Walking the Peatlands Way in three days

One area I have never explored on foot is the countryside covering the vast peat lands which occupy the area between Doncaster and Scunthorpe and include the Isle of Axholme. This would make a walk of three days covering the permissive paths that cross the Thorne and Hatfield Moors and a sparely populated area. During the summer of 2019 I set out along this trail on an adventure which didn’t quite go to plan. The latest Ordnance Survey maps show the route plotted and from my research I was expecting the trail to be well signposted but as it turned out, way marking was virtually nonexistent.

The trail can be found on the following website www.bing.com/maps

Following the Peatlands Way across the Isle of Axholme. Good paths under big skies.

Day 1 – When the number 87 bus saves the day

The Peatlands Way, is a relatively new recreational path around an area not normally associated with walking. I had planned this trek out carefully by using buses and trains and so on this first day it was merely a case of catching the train from Crowle Railway Station where I had parked the car, to Hatfield and Stainforth Railway Station and then walking back. The train was on time and I nearly had a free journey as the conductor only reached me as we pulled into Hatfield and Stainforth Station.

To reach the Peatlands Way it was a walk through this ex mining community which today has little appeal but there has been a settlement here since Anglo Saxon times.

On the northern edge of the community I looked for way markers for the Peatlands Way but there were none. I crossed the narrow and busy road bridge over the River Don and struck out north eastwards along a good riverside embankment with little to note in the flat countryside. I later left the embankment to enter the far more attractive village of Fishlake. People were out tending public gardens and a host of women were cleaning the church. This as I soon found out was the ‘Monday Club’ a group of retired residents who looked after the village. What a good idea I thought. I had a wander around the church and entered via the fine Norman south door. Much of this fine church dates from the 14th and 15th centuries. According to Wikipedia there is a local myth called “The Cockatrice of Church Street”. The story goes that the mythical beast resides near the Churchyard, and those unlucky enough to hear it’s call are said to never sleep again. Let’s say that after a good day walk I always get a good night sleep and I never heard anything untoward.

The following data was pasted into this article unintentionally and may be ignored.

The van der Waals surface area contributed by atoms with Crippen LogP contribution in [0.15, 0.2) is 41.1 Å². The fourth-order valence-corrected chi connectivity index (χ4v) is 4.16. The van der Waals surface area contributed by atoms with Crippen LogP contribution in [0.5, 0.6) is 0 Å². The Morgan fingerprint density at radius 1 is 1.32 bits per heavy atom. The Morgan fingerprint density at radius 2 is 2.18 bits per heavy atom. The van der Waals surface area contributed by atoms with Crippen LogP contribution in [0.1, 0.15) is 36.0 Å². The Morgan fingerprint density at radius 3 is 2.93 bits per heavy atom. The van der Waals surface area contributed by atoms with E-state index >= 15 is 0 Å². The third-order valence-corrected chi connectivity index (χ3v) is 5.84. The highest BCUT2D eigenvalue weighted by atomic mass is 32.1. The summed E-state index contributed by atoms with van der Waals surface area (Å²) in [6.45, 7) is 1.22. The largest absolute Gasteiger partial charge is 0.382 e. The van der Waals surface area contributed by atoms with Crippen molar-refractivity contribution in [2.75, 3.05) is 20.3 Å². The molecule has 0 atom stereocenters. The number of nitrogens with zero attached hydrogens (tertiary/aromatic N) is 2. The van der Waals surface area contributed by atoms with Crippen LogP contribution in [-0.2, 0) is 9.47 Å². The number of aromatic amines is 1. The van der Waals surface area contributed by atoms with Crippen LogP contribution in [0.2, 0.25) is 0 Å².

Entering the attractive village of Fishlake.
The fine Norman south door at St Cuthbert’s Church in Fishlake.

I returned to the embankment and shortly took a path to the left through trees then over a road before following a series of enclosed tracks which gradually became overgrown but improved again later. Reaching the next road I found the road bridge over the River Don closed due to refurbishment and my negotiations with the workmen to cross the bridge failed. This was a major blow and after studying the map, my only option was to return to Stainforth which was almost back to where I started out. I was fuming as I headed back but this time I followed the embankment the whole way despite it not being a right of way. Nearing Stainforth I walked closer to the River Don as this was the true right of way but a route few used. I had however at the start of my walk today noted the bus timetables when I set out from Stainforth earlier and knew that there were buses every twenty minutes towards Thorne. It was the only sensible thing to do was to catch a bus to Thorne and pick up the trail again there. From the bus stop timetable, a bus was due anyway and the number 87 whisked me through to Thorne. If I had walked the whole way to Thorne it would have been around twenty three miles of walking today.